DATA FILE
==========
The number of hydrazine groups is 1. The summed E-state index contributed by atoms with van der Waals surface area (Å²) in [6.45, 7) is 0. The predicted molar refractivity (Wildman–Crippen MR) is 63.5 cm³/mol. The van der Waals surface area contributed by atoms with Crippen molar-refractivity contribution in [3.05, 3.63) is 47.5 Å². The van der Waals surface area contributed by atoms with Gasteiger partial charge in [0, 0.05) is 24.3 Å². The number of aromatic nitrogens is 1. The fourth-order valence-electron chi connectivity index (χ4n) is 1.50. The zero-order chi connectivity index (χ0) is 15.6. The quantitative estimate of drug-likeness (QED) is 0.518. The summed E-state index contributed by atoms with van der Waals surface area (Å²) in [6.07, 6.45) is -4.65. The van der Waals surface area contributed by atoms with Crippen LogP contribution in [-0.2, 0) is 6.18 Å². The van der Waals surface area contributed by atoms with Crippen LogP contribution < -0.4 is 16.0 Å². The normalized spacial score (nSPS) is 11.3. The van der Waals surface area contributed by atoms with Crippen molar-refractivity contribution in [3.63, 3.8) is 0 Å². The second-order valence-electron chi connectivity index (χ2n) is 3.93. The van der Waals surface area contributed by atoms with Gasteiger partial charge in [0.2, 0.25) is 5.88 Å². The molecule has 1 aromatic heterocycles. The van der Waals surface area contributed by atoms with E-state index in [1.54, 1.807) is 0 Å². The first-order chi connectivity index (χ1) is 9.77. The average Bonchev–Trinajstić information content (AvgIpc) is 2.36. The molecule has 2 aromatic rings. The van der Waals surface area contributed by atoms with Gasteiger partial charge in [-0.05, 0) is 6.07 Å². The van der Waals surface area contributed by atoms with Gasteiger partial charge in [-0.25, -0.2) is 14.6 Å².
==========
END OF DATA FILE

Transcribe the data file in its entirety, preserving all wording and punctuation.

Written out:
The number of hydrazine groups is 1. The summed E-state index contributed by atoms with van der Waals surface area (Å²) in [6.45, 7) is 0. The predicted molar refractivity (Wildman–Crippen MR) is 63.5 cm³/mol. The van der Waals surface area contributed by atoms with Crippen molar-refractivity contribution in [3.05, 3.63) is 47.5 Å². The van der Waals surface area contributed by atoms with Gasteiger partial charge in [0, 0.05) is 24.3 Å². The number of aromatic nitrogens is 1. The fourth-order valence-electron chi connectivity index (χ4n) is 1.50. The zero-order chi connectivity index (χ0) is 15.6. The quantitative estimate of drug-likeness (QED) is 0.518. The summed E-state index contributed by atoms with van der Waals surface area (Å²) in [6.07, 6.45) is -4.65. The van der Waals surface area contributed by atoms with Crippen LogP contribution in [-0.2, 0) is 6.18 Å². The van der Waals surface area contributed by atoms with Crippen LogP contribution < -0.4 is 16.0 Å². The normalized spacial score (nSPS) is 11.3. The van der Waals surface area contributed by atoms with Crippen molar-refractivity contribution in [3.63, 3.8) is 0 Å². The second-order valence-electron chi connectivity index (χ2n) is 3.93. The van der Waals surface area contributed by atoms with Gasteiger partial charge in [0.2, 0.25) is 5.88 Å². The molecule has 1 aromatic heterocycles. The van der Waals surface area contributed by atoms with E-state index in [1.54, 1.807) is 0 Å². The first-order chi connectivity index (χ1) is 9.77. The average Bonchev–Trinajstić information content (AvgIpc) is 2.36. The molecule has 2 aromatic rings. The van der Waals surface area contributed by atoms with Gasteiger partial charge in [-0.05, 0) is 6.07 Å². The van der Waals surface area contributed by atoms with Gasteiger partial charge in [-0.25, -0.2) is 14.6 Å².